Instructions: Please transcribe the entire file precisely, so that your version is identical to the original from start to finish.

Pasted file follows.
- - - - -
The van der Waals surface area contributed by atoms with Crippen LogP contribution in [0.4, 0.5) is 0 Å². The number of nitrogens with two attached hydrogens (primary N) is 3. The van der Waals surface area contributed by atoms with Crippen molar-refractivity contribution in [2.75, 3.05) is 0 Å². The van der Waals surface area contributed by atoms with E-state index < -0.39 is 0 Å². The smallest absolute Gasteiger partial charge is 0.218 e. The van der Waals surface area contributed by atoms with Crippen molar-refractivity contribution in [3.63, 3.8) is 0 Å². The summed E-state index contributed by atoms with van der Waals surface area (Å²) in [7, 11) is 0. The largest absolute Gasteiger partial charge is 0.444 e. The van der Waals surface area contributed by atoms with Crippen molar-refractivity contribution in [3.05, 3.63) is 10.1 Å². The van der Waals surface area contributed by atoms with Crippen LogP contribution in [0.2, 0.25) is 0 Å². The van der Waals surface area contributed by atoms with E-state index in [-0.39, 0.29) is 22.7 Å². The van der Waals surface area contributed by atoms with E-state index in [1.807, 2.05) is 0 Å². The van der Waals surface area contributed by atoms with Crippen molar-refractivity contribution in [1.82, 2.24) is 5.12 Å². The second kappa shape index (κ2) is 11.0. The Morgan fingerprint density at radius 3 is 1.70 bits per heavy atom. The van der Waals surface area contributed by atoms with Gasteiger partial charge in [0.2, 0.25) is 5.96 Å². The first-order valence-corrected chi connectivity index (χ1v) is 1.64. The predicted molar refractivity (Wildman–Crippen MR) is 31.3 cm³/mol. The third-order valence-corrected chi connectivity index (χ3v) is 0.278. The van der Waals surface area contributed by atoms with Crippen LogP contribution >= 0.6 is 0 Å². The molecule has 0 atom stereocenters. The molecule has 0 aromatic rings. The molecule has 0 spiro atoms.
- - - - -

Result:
The van der Waals surface area contributed by atoms with Crippen LogP contribution in [0.4, 0.5) is 0 Å². The number of nitrogens with two attached hydrogens (primary N) is 3. The van der Waals surface area contributed by atoms with Crippen molar-refractivity contribution in [2.75, 3.05) is 0 Å². The van der Waals surface area contributed by atoms with E-state index < -0.39 is 0 Å². The smallest absolute Gasteiger partial charge is 0.218 e. The van der Waals surface area contributed by atoms with Crippen molar-refractivity contribution in [3.63, 3.8) is 0 Å². The summed E-state index contributed by atoms with van der Waals surface area (Å²) in [7, 11) is 0. The largest absolute Gasteiger partial charge is 0.444 e. The van der Waals surface area contributed by atoms with Crippen molar-refractivity contribution in [3.05, 3.63) is 10.1 Å². The van der Waals surface area contributed by atoms with Crippen LogP contribution in [0.2, 0.25) is 0 Å². The van der Waals surface area contributed by atoms with E-state index in [-0.39, 0.29) is 22.7 Å². The van der Waals surface area contributed by atoms with E-state index in [1.807, 2.05) is 0 Å². The van der Waals surface area contributed by atoms with Crippen molar-refractivity contribution in [1.82, 2.24) is 5.12 Å². The second kappa shape index (κ2) is 11.0. The Morgan fingerprint density at radius 3 is 1.70 bits per heavy atom. The van der Waals surface area contributed by atoms with Gasteiger partial charge in [0.2, 0.25) is 5.96 Å². The first-order valence-corrected chi connectivity index (χ1v) is 1.64. The predicted molar refractivity (Wildman–Crippen MR) is 31.3 cm³/mol. The third-order valence-corrected chi connectivity index (χ3v) is 0.278. The van der Waals surface area contributed by atoms with Crippen LogP contribution >= 0.6 is 0 Å². The molecule has 0 atom stereocenters. The molecule has 0 aromatic rings. The molecule has 0 spiro atoms.